Feb. 20 (Bloomberg) -- U.S. President Barack Obama will welcome the Dalai Lama to the White House tomorrow, his third meeting with the 78-year-old Tibetan spiritual leader.
The visit is likely to again raise protests from China, as have the Dalai Lama’s previous meetings with U.S. government leaders. China accuses the Nobel Peace Prize winner of waging a campaign for independence for Tibet, while he says he is seeking its autonomy.
Caitlin Hayden, a spokeswoman for Obama’s National Security Council, said the president would meet with the Dalai Lama “in his capacity as an internationally respected religious and cultural leader.”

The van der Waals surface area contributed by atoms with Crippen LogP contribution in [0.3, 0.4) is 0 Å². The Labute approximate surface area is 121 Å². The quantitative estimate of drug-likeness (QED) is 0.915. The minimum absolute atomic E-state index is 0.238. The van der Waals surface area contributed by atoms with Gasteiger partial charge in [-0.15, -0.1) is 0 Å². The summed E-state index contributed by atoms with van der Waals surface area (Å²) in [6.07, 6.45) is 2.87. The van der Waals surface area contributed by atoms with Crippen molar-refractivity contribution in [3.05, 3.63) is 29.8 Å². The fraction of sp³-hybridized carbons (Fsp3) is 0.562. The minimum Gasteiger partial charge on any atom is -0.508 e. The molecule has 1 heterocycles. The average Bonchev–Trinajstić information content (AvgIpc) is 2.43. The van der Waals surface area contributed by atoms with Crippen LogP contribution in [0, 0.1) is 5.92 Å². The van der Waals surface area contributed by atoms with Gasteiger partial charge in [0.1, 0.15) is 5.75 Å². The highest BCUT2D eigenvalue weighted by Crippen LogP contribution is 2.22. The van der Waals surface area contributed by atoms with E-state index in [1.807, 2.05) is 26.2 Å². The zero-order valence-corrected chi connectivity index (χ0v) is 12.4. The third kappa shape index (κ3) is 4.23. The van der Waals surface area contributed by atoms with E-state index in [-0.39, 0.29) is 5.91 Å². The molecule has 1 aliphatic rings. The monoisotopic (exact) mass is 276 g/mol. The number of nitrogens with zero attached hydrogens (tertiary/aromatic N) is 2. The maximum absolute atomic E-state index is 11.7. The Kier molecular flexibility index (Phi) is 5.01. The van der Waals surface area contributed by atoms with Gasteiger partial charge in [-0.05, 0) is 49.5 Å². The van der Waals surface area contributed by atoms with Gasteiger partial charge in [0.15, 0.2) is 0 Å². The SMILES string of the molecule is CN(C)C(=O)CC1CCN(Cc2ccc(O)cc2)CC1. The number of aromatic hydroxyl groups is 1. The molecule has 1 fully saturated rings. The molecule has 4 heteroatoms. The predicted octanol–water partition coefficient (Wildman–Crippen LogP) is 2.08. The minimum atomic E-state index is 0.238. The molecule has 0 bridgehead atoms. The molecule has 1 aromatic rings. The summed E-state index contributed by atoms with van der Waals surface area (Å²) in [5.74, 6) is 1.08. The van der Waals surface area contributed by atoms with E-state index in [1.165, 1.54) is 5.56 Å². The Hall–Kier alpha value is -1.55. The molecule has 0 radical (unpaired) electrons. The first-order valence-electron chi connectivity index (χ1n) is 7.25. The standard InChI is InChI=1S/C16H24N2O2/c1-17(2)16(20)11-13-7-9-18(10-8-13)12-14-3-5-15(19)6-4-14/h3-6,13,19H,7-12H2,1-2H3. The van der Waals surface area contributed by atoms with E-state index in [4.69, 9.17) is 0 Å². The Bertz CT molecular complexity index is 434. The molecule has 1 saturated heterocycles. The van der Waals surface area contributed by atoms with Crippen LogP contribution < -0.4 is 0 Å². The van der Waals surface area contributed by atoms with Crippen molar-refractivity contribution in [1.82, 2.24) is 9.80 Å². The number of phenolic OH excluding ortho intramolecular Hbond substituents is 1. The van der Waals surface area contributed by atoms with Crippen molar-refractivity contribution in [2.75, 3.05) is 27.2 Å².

The U.S. is “concerned” about tension and the human-rights situation in Tibetan areas of China, Hayden said in an e-mail.
The U.S. recognizes Tibet as a part of China and doesn’t support Tibetan independence and “supports the Dalai Lama’s ‘‘Middle Way’’ approach of neither assimilation nor independence for Tibetans in China,” Hayden said.
Obama previously met with the Dalai Lama in February 2010 and July 2011.
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